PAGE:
Data shows Vancouver had highest number of anti-Asian hate crimes in North America in 2020
Published Saturday, May 8, 2021 3:21PM PDT Last Updated Saturday, May 8, 2021 7:02PM PDT
VANCOUVER -- A new report from the Center for the Study of Hate and Extremism at California State University San Bernadino shows Vancouver saw more reported anti-Asian hate crimes in 2020 than any other city in North America.
The authors of the report note a variety of reasons Vancouver holds this distinction, including differences in reporting between the U.S. and Canada, but for Vancouver lawyer Steven Ngo, the numbers ring true.
“Sadly, it’s not surprising,” said Ngo. “Vancouver has one of the highest concentrations of Asian residents in all of North America, and right now it’s happening left and right.”
CSUSB professor Brian Levin, who is also the director of the centre, told CTV News Vancouver in an interview that there is an important difference between the numbers in Canadian cities and in the U.S.
“We count different things,” he said. “Hate speech and other acts which would be deemed civil in the United States and would be counted as a hate incident and not a hate crime wouldn’t register (in data from U.S. cities), but would register in Canada.”
Levin said all along the West Coast of North America there is a similar trend: a spike in hate crimes reported since the COVID-19 pandemic took hold.
“Canada, unfortunately, has seen what we have been seeing in many countries, and that is when there is a cataclysmic event that affects a large amount of people, there is now – thanks to the internet – a borderless environment where our bigotry seeps over to you,” said Levin.
Levin said the pandemic is different from past incidents – such as terrorist attacks – that have led to spikes in hate crimes. Unlike such incidents, the pandemic is an ongoing event that has affected everyone in the world for more than a year.
With COVID-19 restrictions still in place across most of North America, Levin said he’s concerned about further spikes in hate crimes.
“What I’m more concerned about, frankly, is because nerves are so raw and stereotyping and conspiring is so ubiquitous, that when that cork is first pulled out, that’s when I’m worried about a peak in these kinds of victimizations which I think will extend a while as more and more people go out in good weather,” Levin told CTV News.
He also explained that having strong reporting systems in place can lead to higher numbers. In Vancouver, because of generations of hate against the Asian community, reporting systems have been put in place to make sure incidents can be highlighted, he said.
“Alabama reported zero in 2019,” Levin said. “You think it has less hate than Vancouver? I’ll let your viewers decide that.”
Both Ngo and registered clinical counsellor Angela Leong told CTV News barriers still exist that prevent people who experience hate from coming forward or pursuing justice.
“Even in my own clients, I’m hearing that they just don’t have the energy, they just don’t have the emotional capacity to seek legal assistance to then go through another battle,” said Leong. “Sometimes, they just can’t afford taking the time off work to go through a legal battle. That’s another reason some people don’t pursue this.”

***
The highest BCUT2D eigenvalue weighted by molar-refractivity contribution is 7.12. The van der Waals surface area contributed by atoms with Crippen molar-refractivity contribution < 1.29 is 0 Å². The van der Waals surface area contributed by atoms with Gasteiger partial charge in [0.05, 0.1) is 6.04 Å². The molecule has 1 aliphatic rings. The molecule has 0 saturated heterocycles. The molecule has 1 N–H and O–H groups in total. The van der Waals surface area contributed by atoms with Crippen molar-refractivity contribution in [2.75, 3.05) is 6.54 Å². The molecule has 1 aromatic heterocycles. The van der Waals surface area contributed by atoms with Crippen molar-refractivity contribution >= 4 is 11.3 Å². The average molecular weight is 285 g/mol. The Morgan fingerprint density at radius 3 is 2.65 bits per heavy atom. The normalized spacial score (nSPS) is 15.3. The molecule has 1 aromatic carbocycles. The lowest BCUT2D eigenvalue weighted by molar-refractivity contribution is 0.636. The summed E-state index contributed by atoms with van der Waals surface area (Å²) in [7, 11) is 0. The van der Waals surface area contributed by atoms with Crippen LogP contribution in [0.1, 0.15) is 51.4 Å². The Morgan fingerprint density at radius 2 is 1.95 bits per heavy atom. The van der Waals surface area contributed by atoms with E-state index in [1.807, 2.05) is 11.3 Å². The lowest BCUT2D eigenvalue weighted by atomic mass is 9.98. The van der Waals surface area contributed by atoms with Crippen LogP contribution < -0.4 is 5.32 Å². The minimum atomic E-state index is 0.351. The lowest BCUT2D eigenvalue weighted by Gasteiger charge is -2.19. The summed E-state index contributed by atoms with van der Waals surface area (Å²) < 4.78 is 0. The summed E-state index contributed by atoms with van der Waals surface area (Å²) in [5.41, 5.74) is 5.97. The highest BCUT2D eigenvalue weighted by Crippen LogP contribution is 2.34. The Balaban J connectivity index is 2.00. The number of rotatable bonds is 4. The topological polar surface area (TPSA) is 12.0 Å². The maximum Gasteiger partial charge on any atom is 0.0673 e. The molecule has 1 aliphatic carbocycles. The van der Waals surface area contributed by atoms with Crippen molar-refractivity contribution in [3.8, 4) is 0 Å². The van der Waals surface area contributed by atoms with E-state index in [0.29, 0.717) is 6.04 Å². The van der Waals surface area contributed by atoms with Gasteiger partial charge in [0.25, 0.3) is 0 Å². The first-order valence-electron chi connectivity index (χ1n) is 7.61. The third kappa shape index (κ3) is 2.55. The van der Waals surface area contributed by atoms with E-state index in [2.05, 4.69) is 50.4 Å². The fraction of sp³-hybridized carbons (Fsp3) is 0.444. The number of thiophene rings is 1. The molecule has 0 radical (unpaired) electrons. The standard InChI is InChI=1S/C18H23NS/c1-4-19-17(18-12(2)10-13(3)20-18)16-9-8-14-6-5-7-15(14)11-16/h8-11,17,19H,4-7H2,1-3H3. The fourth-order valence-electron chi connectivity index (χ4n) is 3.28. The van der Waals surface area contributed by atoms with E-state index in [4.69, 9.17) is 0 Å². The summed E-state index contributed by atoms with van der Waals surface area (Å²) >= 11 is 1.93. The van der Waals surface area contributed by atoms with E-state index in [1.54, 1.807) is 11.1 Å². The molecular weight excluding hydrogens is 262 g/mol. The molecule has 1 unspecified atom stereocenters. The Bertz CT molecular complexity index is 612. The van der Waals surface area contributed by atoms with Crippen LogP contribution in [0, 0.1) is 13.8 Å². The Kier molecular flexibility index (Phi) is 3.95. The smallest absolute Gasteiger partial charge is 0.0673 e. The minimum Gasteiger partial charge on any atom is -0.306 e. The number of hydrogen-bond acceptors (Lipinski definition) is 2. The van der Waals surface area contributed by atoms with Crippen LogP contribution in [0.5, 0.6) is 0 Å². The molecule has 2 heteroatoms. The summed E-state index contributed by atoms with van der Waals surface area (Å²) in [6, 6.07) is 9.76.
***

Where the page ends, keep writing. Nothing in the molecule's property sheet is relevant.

She explained that some people do not know whether an incident that happened to them can be reported.
“Any sort of racially verbal epithet is a hate crime and they can report that and that has consequences at a federal and provincial level,” said Leong.
Ngo told CTV News of his own experience in April, when he was the target of a hate crime. Two men in a car next to him stopped at an intersection called him a racist name, and threw garbage at his car. When he went to report the incident, he discovered the Vancouver Police Department’s website only had forms in traditional and simplified Chinese.
At the time, a spokesperson for the police force said those forms were created specifically to make reporting easier for the Chinese community when hate crimes spiked during the pandemic.
But Ngo called it a barrier, saying he couldn’t easily file his claim because he speaks English. So he and a team of volunteers have translated the forms into a number of languages and created the website fixpolicereporting.ca.
He called it “a temporary measure for people to access forms,” and said he’s still waiting to see if the VPD will add the translated forms to its website.
“I don’t know what’s happening right now,” Ngo said. “I think they’re stalling, they’re waiting. There’s a lot of support letters coming out. I just wish everyone would understand that this is a systemic barrier, a systemic issue.”
The VPD told CTV News in April it was looking into the idea.
Leong said the worst moment for her personally was when she was on her way to work and saw a “giant billboard” that claimed the Chinese Communist Party is responsible for the pandemic.
“That’s when I really started getting scared,” she said.
She said one reason for the spike in hate crimes is that people are already stressed by the pandemic.
“They’re looking for someone to blame,” she said. “It’s an easy way out.”
Leong and Ngo are encouraging others to share their stories publicly and with the police if they face any sort of hate crime.
“We need to normalize stories around racial trauma, rather than minimizing it or saying, ‘Oh well, it’s not happening to me right now, so I don’t really want to talk about it,’” Leong told CTV News. “The more we keep these stories hidden, the more everyone else thinks, ‘Maybe it’s not that bad. Maybe we’re past this racism issue.’ The reality is that we’re not.”